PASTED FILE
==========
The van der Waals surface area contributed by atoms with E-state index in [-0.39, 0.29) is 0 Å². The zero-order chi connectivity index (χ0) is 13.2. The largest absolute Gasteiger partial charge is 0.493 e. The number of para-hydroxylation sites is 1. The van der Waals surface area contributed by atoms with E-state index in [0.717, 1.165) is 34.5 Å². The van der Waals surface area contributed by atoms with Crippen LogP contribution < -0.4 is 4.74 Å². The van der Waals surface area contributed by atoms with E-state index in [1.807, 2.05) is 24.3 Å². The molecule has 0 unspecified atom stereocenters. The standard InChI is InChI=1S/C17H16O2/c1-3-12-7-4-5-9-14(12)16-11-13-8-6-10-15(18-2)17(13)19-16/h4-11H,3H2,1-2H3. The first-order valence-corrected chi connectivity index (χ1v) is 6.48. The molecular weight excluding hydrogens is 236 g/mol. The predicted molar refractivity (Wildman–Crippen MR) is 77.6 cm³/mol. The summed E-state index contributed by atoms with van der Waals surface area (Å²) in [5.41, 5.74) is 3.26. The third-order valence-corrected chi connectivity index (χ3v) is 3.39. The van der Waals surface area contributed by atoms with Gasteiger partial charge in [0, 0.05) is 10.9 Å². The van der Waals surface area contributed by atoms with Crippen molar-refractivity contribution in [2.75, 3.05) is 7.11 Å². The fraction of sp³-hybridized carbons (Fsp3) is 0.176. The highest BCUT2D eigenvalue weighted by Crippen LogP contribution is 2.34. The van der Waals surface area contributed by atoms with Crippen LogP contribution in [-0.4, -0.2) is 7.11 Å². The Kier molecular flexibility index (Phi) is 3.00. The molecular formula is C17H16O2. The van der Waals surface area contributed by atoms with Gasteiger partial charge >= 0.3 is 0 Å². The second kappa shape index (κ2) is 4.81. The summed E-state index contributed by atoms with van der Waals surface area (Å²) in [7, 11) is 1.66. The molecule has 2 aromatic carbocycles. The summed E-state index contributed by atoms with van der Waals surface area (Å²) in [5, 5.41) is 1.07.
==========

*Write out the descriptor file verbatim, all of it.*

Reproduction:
The van der Waals surface area contributed by atoms with E-state index in [-0.39, 0.29) is 0 Å². The zero-order chi connectivity index (χ0) is 13.2. The largest absolute Gasteiger partial charge is 0.493 e. The number of para-hydroxylation sites is 1. The van der Waals surface area contributed by atoms with E-state index in [0.717, 1.165) is 34.5 Å². The van der Waals surface area contributed by atoms with Crippen LogP contribution < -0.4 is 4.74 Å². The van der Waals surface area contributed by atoms with E-state index in [1.807, 2.05) is 24.3 Å². The molecule has 0 unspecified atom stereocenters. The standard InChI is InChI=1S/C17H16O2/c1-3-12-7-4-5-9-14(12)16-11-13-8-6-10-15(18-2)17(13)19-16/h4-11H,3H2,1-2H3. The first-order valence-corrected chi connectivity index (χ1v) is 6.48. The molecular weight excluding hydrogens is 236 g/mol. The predicted molar refractivity (Wildman–Crippen MR) is 77.6 cm³/mol. The summed E-state index contributed by atoms with van der Waals surface area (Å²) in [5.41, 5.74) is 3.26. The third-order valence-corrected chi connectivity index (χ3v) is 3.39. The van der Waals surface area contributed by atoms with Gasteiger partial charge in [0, 0.05) is 10.9 Å². The van der Waals surface area contributed by atoms with Crippen molar-refractivity contribution in [2.75, 3.05) is 7.11 Å². The fraction of sp³-hybridized carbons (Fsp3) is 0.176. The highest BCUT2D eigenvalue weighted by Crippen LogP contribution is 2.34. The van der Waals surface area contributed by atoms with Crippen LogP contribution in [-0.4, -0.2) is 7.11 Å². The Kier molecular flexibility index (Phi) is 3.00. The molecular formula is C17H16O2. The van der Waals surface area contributed by atoms with Gasteiger partial charge >= 0.3 is 0 Å². The second kappa shape index (κ2) is 4.81. The summed E-state index contributed by atoms with van der Waals surface area (Å²) in [7, 11) is 1.66. The molecule has 2 aromatic carbocycles. The summed E-state index contributed by atoms with van der Waals surface area (Å²) in [5, 5.41) is 1.07.